MINNEAPOLIS — Steele County residents were among the thousands who gathered downtown Minneapolis Thursday night for President Donald Trump’s campaign event, as the current head of state, and 2020 reelection hopeful, addressed supporters inside Target Center Oct. 10 even as demonstrators protested outside.

While the rally garnered both local and national attention, few area residents reported personally witnessing any clashes or violence between supporters and protesters, many of whom held signs reading “Impeach.”

“It seemed really peaceable. I didn’t observe anything,” said Ryan Jirele. He and his mother volunteered in the rain outside the Target Center entrance, assisting with the lines.

Medford resident Betty Quiring noted the same thing.

“In the crowd waiting to get in, there were no protesters that were there having a dispute with anybody,” she reported.

Quiring added that most of the demonstrators were a fair distance away from the arena, and praised law enforcement for their crowd control efforts.

According to the Star Tribune, the protest did result in a few clashes between groups, with law enforcement using a chemical irritant on some of the demonstrators. However, the paper noted that much of downtown was cordoned off to prevent confrontations.

“Probably a block and a half from the entrance, there were maybe five protesters against Trump. There were also a few more that were for Trump, and there was no dissension going on between the two groups at the time that my sister and I walked through there,” said Quiring. “We never once felt threatened.”

The pair arrived close to 1 p.m., and didn’t make it inside until almost four hours later, according to Quiring. For those entering the arena, she said that security protocols were what you would typically see at an airport.

Pam Seaser, co-chair of the Steele County Republicans, had arrived early like Jirele to volunteer as an usher. Working in the skyway, Seaser reported being glad to be isolated from demonstrators, as she recounted hearing stories of attendees being spit on and having whistles blown at them.

“I know that he has tweeted or spoken in a way that people don’t always like, but sometimes it just has to be said, or that’s just his character,” she said, of her reasons for attending the event. “But he is a good man and wants the best for people … he wants less government in people’s lives.”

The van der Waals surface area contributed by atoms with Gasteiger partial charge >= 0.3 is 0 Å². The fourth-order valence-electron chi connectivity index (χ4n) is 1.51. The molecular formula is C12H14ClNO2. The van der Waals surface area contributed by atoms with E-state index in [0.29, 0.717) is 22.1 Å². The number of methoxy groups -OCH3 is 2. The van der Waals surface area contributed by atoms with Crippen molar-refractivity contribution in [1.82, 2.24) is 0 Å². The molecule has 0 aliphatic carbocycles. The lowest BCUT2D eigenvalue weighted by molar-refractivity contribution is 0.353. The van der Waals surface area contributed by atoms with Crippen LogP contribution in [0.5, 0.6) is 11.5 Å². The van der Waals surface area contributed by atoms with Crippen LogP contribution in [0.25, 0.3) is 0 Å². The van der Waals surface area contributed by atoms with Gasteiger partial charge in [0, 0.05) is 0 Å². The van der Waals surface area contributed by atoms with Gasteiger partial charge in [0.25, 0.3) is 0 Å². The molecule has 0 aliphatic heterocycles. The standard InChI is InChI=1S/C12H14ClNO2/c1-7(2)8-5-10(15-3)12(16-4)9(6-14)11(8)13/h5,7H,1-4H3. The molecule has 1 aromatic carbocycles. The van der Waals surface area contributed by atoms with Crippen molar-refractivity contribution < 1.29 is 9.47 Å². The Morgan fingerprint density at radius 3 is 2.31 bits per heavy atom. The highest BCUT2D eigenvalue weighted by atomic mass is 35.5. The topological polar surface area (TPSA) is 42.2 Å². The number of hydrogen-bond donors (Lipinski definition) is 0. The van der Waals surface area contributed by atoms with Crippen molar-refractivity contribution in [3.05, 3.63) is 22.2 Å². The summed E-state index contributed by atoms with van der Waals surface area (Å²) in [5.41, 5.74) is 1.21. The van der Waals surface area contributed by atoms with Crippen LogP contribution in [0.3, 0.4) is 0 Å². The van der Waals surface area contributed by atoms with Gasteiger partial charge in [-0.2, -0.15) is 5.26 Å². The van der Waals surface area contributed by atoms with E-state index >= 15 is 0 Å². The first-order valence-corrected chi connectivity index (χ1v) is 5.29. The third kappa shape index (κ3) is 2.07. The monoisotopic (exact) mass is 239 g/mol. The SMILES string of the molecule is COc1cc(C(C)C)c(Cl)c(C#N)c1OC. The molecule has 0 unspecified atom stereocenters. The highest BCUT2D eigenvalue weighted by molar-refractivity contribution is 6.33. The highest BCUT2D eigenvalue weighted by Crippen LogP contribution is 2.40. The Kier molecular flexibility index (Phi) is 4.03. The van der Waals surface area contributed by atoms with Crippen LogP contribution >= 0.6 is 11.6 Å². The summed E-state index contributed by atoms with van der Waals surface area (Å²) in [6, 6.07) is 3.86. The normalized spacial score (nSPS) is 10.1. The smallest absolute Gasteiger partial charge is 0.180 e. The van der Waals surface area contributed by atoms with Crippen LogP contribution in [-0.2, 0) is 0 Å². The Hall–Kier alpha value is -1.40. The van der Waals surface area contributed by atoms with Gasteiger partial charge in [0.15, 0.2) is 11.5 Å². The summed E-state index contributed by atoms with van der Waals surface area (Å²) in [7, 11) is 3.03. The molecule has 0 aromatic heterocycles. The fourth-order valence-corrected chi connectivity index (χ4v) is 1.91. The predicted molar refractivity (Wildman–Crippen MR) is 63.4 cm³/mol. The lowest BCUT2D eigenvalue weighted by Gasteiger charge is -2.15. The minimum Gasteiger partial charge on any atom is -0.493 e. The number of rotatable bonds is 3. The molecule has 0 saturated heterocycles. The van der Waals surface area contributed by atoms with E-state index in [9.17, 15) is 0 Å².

Jirele, Seaser and Quiring all noted that Trump’s support of America’s military and law enforcement officials was a key part of their endorsement of his campaign, and that it was a topic during the rally.

According to Seaser, Lt. Bob Kroll, president of the Minneapolis Police Federation, spoke before Trump took the stage, along with Vice President Mike Pence, state party chair Jennifer Carnahan, Eric Trump and Mike Lindell, the founder of MyPillow.

Kroll was then brought back out by Trump, as a crowd of attendees wearing red “Cops for Trump” shirts stood directly behind the podium. After off-duty Minneapolis police officers were prohibited from attending the event in uniform, the federation created the T-shirts to show their support.

Kroll later took to Fox News, saying he thought the uniform prohibition was fair, but that he felt “you don’t change the game midstream.”

The rationale behind the policy was that the presence of off-duty officers in uniform in the stands could be misconstrued by residents as an official endorsement from the Minneapolis Police. According to the Star Tribune, Police Chief Medaria Arradondo said in a statement, “Trust is the cornerstone of our service, and I believe this policy helps to strengthen that.”

For his part, Jirele praised law enforcement and those present for keeping everything “peaceable.”

“I was kind of surprised. It was pretty easy-going. It seems like things were very calm and everyone was in good spirits. You get these rallies, and they make it out that there could be violence or unrest. I didn’t really observe any of that,” he said.

The Tribune noted that the protest drew a multigenerational crowd, and Jirele noted that the rally was the same way. For his part, he said, attending the event with his mother was meaningful. The pair took Metro Transit up to the cities, avoiding traffic along the way. For Jirele, this will be only the third election he has been able to vote in and it was his first time attending a campaign event.

“Getting a little more insight into the value of being involved and more informed, it prompted me to want to attend and hear first person from the president,” he explained. “[I wanted] to get my information directly through the events rather than just reading about it.”

He said he was pleased to see other young people in the audience, a feeling echoed by Quiring. “I saw all kinds of ages, but there was a big group of juniors and seniors in high school all the way up through [people in their] 30s,” she remarked.

Reach Reporter Bridget Kranz at 507-444-2376.

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